By Su (mother) and Mia (daughter) Buchignani “Wow! This completely reminds me of something my mom would have made in her crockpot. It makes me feel like home.”—Melissa
A standard breakfast in our household was a big bowl of steaming juk. This rice porridge, which is also known as jook, hsi-fan, congee, or zhou, is made of white rice, often with the addition of glutinous (sticky) rice. It’s simmered for several hours until the rice grains break down and the porridge becomes smooth as silk.
Mia: My preferred accoutrement to dip in the porridge was you tiao, a long, golden-brown strip of deep-fried dough. To understand this savory fried donut, think Chinese churro without the sugar or the crimping. Sometimes you
tiao is served with hot soybean milk, but traditionally, it has been used for dipping and wiping up the morning juk before going off to work in the fields.
Every household has its own traditions regarding what is eaten with juk. Some are quite strict purists where others adopt an ‘anything-goes’ approach, using the juk as an extender for whatever can be found around the kitchen. Common accompaniments are pork, chicken, or abalone, as well as various vegetarian “mock meats”; salted or preserved duck eggs; bamboo shoots; and pickled tofu. Rou sung (shredded dried cooked and seasoned pork) is one of the really common things to add. It looks like lint but tastes terrific.
Su: In my parents’ home, certain days were vegetarian and partial-fast days, and the only thing added to the
day’s juk might have been sweet potatoes or raw peanuts. Other days, leftover meat, fish, or poultry was eaten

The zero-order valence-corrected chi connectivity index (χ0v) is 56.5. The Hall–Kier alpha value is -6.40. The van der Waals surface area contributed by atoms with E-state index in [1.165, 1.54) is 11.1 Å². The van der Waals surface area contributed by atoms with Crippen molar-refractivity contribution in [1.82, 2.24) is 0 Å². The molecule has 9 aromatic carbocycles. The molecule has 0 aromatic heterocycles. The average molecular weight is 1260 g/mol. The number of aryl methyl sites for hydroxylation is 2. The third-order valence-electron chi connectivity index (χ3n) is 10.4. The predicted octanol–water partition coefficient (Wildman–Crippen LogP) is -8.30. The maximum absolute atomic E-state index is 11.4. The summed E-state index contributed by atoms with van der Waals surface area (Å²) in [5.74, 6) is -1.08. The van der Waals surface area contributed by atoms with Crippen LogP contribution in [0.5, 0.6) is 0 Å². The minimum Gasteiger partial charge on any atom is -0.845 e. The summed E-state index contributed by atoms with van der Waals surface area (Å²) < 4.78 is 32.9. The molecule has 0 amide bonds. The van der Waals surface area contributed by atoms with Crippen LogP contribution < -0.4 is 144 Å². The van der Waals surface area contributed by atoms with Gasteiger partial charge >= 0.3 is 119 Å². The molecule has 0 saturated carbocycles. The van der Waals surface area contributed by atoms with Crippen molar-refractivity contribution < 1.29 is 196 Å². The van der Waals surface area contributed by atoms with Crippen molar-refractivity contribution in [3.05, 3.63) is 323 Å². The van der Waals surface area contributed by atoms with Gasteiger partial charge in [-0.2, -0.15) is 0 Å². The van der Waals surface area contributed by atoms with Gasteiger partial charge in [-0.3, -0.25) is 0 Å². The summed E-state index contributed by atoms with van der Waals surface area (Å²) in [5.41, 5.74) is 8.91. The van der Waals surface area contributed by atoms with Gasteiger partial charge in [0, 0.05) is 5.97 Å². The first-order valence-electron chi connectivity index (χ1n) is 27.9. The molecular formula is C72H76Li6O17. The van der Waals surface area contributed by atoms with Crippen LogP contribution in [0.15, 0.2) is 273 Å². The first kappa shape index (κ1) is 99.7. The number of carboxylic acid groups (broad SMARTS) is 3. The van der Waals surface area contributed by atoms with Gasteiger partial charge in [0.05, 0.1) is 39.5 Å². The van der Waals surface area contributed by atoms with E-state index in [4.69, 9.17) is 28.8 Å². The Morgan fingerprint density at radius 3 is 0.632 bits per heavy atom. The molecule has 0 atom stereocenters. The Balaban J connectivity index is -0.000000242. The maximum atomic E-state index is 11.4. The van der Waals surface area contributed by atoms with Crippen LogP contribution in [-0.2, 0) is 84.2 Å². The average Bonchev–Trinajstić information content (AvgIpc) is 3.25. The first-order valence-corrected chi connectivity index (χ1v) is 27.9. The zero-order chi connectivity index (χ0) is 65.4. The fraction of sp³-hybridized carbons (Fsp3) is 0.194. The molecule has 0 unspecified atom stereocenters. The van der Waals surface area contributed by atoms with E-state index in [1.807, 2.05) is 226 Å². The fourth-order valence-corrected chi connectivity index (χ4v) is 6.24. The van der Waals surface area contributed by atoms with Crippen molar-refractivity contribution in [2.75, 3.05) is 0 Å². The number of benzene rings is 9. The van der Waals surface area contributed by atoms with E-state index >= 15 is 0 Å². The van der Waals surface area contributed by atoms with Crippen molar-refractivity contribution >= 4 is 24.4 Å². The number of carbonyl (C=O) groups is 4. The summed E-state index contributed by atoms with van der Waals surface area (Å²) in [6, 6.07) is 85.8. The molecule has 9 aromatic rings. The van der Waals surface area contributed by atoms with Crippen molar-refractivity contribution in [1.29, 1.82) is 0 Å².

with it. Except on partial-fast days, ruo sung, preserved tofu, and pickled vegetables were always available, as were
fresh scallions or cilantro.
½ cup any kind of white rice
½ cup sticky rice (also known as sweet rice or glutinous rice)
10 cups of water
Wash the rice if you prefer. If my rice is from a good source, I don’t wash it.
Soak the sticky rice if you have time. Even ½ hour makes a big difference in cooking time.
Put water and rice in a heavy flat-bottomed pot. Bring to a boil, then lower to a gentle simmer and cook for 4–6 hours to desired consistency, stirring occasionally to prevent sticking. That’s it. Now it’s ready to receive flavoring ingredients.
Delicious Flavored Juk
Use good homemade chicken broth instead of water when you make the plain juk recipe above. Toss in about a pound of chicken meat, chopped coarsely. Add as many dried scallops as you can afford (soak and shred first, adding water to broth). You can offset the expense of the dried scallops by using good-quality dried shrimp, soaked and chopped, but the flavor will be coarse. Season with 1 large slice of ginger, chopped shallots or garlic (not both), salt, and white pepper. Serve with very thinly sliced green onions (white part only) or shallot tops and a few drops of sesame oil.
• Try adding some good Chinese black vinegar.
• Pig trotter, belly, or other fatty part of the pig makes juk really rich. Trotter adds great mouth feel.
• Crack a small raw egg into your bowl for added protein.
• For sweet juk, add a handful of sweet potato chunks as is done in Taiwan. You might also add loaf sugar, toasted sesame seeds, lotus seeds or ginko nuts, and a little black sesame oil.
Jou Rou Pi Dan Juk
Pi-dan (pea-daahn), also known as thousand-year-old eggs or century eggs, are preserved duck eggs. They have a soft, creamy, Brie-like texture that perfectly complements the texture of juk. Approach pi-dan as you might an aged French cheese: utilize an affineur’s appreciation for texture, flavor, and density.
To 8 cups plain juk, add some finely minced fresh ginger, 2 sliced pi-dan, and a pound of lean pork (or leftover cooked pork) that’s been rubbed with a little white pepper and salt and chopped. Simmer for about 10 minutes, or until the pork is cooked through, and then serve with sliced scallions, chopped cilantro leaves, and a few drops of goodquality sesame oil. You can keep it warm all day—it just gets better.